It used to take Steven A. Kaplan, MD, approximately 60 minutes to 90 minutes to treat patients presenting with benign prostatic hyperplasia (BPH) and a prostate of 80 grams or more using the transurethral resection of the prostate (TURP) procedure—the standard of care for BPH. But using Aquablation® therapy, he is able to treat patients presenting with similar size prostates in approximately eight minutes.
“The great thing about this procedure is that the size of the prostate almost doesn't matter,” says Dr. Kaplan, Professor of Urology at the Icahn School of Medicine at Mount Sinai and Director of the Men's Wellness Program, Mount Sinai Health System. “I have used it to treat prostates as large as 265 grams. I could not have done that using TURP or other transurethral methods, but this approach makes it possible.”
A minimally invasive surgical procedure that combines a camera, ultrasound imaging, and a computer-controlled heat-free waterjet to enable efficient, precise removal of prostate tissue, Aquablation has proven to be a game changer in BPH treatment by enabling symptom relief with a low complication rate. Dr. Kaplan was one of the first surgeons to adopt the procedure, serving as one of the investigators in its clinical trials, and his program is the first of its kind in New York City.
“Mount Sinai was one of the first institutions to purchase the technology, but we only performed the procedure sporadically until it was covered by Medicare,” he says. “Since then, we have performed the procedure 105 times at a rate of approximately two to four aquablations each week, which is more than any other center on the East Coast.”
The Aquablation procedure involves the insertion of a waterjet handpiece into the patient’s penis and the placement of a transrectal ultrasound probe in the rectum. Once the instrumentation is set using computer software, it does not move, except for the waterjet nozzle, which means that any surgeon could potentially achieve the same results regardless of how many times they have performed the procedure. Because it is minimally invasive, it also eliminates the risk of patients experiencing retrograde ejaculation.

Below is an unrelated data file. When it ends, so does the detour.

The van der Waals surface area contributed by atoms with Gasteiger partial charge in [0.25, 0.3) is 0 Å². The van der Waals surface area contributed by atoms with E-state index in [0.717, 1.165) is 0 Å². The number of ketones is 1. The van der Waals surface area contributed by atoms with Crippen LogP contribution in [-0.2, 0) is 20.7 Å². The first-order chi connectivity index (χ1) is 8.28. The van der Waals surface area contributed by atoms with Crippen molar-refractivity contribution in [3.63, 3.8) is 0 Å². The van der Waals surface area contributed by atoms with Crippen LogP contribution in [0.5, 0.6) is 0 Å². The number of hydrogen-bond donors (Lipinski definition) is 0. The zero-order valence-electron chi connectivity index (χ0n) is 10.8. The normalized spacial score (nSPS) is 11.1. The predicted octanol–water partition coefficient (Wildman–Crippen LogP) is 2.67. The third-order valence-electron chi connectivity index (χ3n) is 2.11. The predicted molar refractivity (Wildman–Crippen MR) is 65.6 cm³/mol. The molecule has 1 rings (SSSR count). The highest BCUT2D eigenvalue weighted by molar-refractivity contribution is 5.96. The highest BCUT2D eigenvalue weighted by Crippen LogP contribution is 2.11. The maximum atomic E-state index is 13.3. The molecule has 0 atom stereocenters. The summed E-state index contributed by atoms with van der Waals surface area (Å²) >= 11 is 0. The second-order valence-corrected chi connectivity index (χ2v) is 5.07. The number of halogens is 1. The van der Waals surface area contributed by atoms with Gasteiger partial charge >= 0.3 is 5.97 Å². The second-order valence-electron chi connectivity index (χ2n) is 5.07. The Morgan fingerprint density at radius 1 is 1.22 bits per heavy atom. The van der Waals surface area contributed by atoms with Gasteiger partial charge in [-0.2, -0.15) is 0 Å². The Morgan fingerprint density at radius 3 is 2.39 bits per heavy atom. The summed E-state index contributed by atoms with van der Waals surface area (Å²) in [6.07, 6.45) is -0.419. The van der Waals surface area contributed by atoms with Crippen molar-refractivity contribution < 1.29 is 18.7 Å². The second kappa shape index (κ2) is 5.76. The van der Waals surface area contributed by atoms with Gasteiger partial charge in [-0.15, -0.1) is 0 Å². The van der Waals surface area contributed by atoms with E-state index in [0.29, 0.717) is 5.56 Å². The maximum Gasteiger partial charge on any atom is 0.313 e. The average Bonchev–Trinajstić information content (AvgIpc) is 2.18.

“Essentially, the procedure is like a three-dimensional TURP, because you can see everything inside visually and outside using the ultrasound,” Dr. Kaplan says. “That enables better targeting of the areas you want to treat, and thus enables preservation of ejaculation and sexual function among patients along with a faster healing process.”
Dr. Kaplan says there are virtually no contraindications for the procedure, which he says is essentially like power washing away the prostate. However, in the case of smaller prostate enlargements, he typically opts to perform a TURP as the advantages of Aquablation may not be needed.
Outcomes among his patients who have undergone Aquablation have been predominately positive, with only one case requiring transfusion—a rate that is consistent with available data. He adds that acceptance of the procedure among patients has also been high, with approximately 20 percent of all cases performed being the result of patients who sought him out based on online research. The biggest barrier so far has been the willingness of insurance companies to cover the procedure.
As his Aquablation program continues to grow, Dr. Kaplan has turned his attention to training others in the procedure and the development of preceptorship programs at Icahn Mount Sinai and through teaching it to colleagues nationwide. He is exploring opportunities to enhance the efficiency and durability of the instrumentation to achieve improved outcomes among patients.
Currently, two-thirds of patients who undergo the procedure are discharged the next day; his goal is to have the majority discharged the same day. Dr. Kaplan is also interested in researching whether the outcomes of the procedure are different for underrepresented populations, but he does not anticipate any disparity-related issues based on experience to date.
“This technology is agnostic,” he says. “That said, it may be that different patients may experience different outcomes related to different disease states, and we will be looking at that data to confirm whether that is the case.”